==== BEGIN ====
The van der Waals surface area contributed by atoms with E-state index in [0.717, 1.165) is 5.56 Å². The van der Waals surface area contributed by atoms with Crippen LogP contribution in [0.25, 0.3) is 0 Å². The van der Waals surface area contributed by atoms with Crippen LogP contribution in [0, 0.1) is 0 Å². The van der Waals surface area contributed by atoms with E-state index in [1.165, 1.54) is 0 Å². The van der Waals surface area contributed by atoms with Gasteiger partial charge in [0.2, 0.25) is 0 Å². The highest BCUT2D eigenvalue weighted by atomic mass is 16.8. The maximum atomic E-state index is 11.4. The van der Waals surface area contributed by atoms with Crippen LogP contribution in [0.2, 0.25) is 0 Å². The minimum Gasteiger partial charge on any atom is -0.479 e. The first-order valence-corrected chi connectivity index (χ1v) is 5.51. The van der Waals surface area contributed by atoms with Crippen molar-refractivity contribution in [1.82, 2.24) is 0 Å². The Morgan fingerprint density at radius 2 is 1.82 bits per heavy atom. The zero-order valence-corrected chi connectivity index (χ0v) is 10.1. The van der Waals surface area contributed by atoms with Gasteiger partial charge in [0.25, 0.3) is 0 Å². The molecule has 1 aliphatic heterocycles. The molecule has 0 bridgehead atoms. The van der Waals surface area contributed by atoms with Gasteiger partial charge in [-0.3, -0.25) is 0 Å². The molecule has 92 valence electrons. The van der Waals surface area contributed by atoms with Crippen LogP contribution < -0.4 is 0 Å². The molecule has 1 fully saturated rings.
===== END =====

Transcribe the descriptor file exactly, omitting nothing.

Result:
The van der Waals surface area contributed by atoms with E-state index in [0.717, 1.165) is 5.56 Å². The van der Waals surface area contributed by atoms with Crippen LogP contribution in [0.25, 0.3) is 0 Å². The van der Waals surface area contributed by atoms with Crippen LogP contribution in [0, 0.1) is 0 Å². The van der Waals surface area contributed by atoms with E-state index in [1.165, 1.54) is 0 Å². The van der Waals surface area contributed by atoms with Gasteiger partial charge in [0.2, 0.25) is 0 Å². The highest BCUT2D eigenvalue weighted by atomic mass is 16.8. The maximum atomic E-state index is 11.4. The van der Waals surface area contributed by atoms with Crippen LogP contribution in [0.2, 0.25) is 0 Å². The minimum Gasteiger partial charge on any atom is -0.479 e. The first-order valence-corrected chi connectivity index (χ1v) is 5.51. The van der Waals surface area contributed by atoms with Crippen molar-refractivity contribution in [1.82, 2.24) is 0 Å². The Morgan fingerprint density at radius 2 is 1.82 bits per heavy atom. The zero-order valence-corrected chi connectivity index (χ0v) is 10.1. The van der Waals surface area contributed by atoms with Gasteiger partial charge in [0.25, 0.3) is 0 Å². The molecule has 1 aliphatic heterocycles. The molecule has 0 bridgehead atoms. The van der Waals surface area contributed by atoms with Gasteiger partial charge in [-0.3, -0.25) is 0 Å². The molecule has 92 valence electrons. The van der Waals surface area contributed by atoms with Crippen LogP contribution < -0.4 is 0 Å². The molecule has 1 fully saturated rings.